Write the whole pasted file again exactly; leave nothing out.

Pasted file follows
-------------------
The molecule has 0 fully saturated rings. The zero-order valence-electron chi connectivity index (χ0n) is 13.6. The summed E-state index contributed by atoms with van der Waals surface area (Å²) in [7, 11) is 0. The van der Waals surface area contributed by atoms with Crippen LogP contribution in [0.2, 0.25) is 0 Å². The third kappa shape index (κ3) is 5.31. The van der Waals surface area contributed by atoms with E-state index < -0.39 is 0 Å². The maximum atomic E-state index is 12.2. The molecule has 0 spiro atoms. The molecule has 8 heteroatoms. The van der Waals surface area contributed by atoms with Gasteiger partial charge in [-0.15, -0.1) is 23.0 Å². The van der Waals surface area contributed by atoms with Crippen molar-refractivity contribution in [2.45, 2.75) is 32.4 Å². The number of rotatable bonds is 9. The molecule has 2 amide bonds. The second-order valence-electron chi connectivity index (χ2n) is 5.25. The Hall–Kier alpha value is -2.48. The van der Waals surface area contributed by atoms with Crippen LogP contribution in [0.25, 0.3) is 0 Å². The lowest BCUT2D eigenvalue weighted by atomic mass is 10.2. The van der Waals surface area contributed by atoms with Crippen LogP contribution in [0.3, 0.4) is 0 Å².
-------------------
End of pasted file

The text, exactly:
The molecule has 0 fully saturated rings. The zero-order valence-electron chi connectivity index (χ0n) is 13.6. The summed E-state index contributed by atoms with van der Waals surface area (Å²) in [7, 11) is 0. The van der Waals surface area contributed by atoms with Crippen LogP contribution in [0.2, 0.25) is 0 Å². The third kappa shape index (κ3) is 5.31. The van der Waals surface area contributed by atoms with E-state index < -0.39 is 0 Å². The maximum atomic E-state index is 12.2. The molecule has 0 spiro atoms. The molecule has 8 heteroatoms. The van der Waals surface area contributed by atoms with Gasteiger partial charge in [-0.15, -0.1) is 23.0 Å². The van der Waals surface area contributed by atoms with Crippen molar-refractivity contribution in [2.45, 2.75) is 32.4 Å². The number of rotatable bonds is 9. The molecule has 2 amide bonds. The second-order valence-electron chi connectivity index (χ2n) is 5.25. The Hall–Kier alpha value is -2.48. The van der Waals surface area contributed by atoms with Crippen LogP contribution in [0.25, 0.3) is 0 Å². The lowest BCUT2D eigenvalue weighted by atomic mass is 10.2. The van der Waals surface area contributed by atoms with Crippen LogP contribution in [0.3, 0.4) is 0 Å².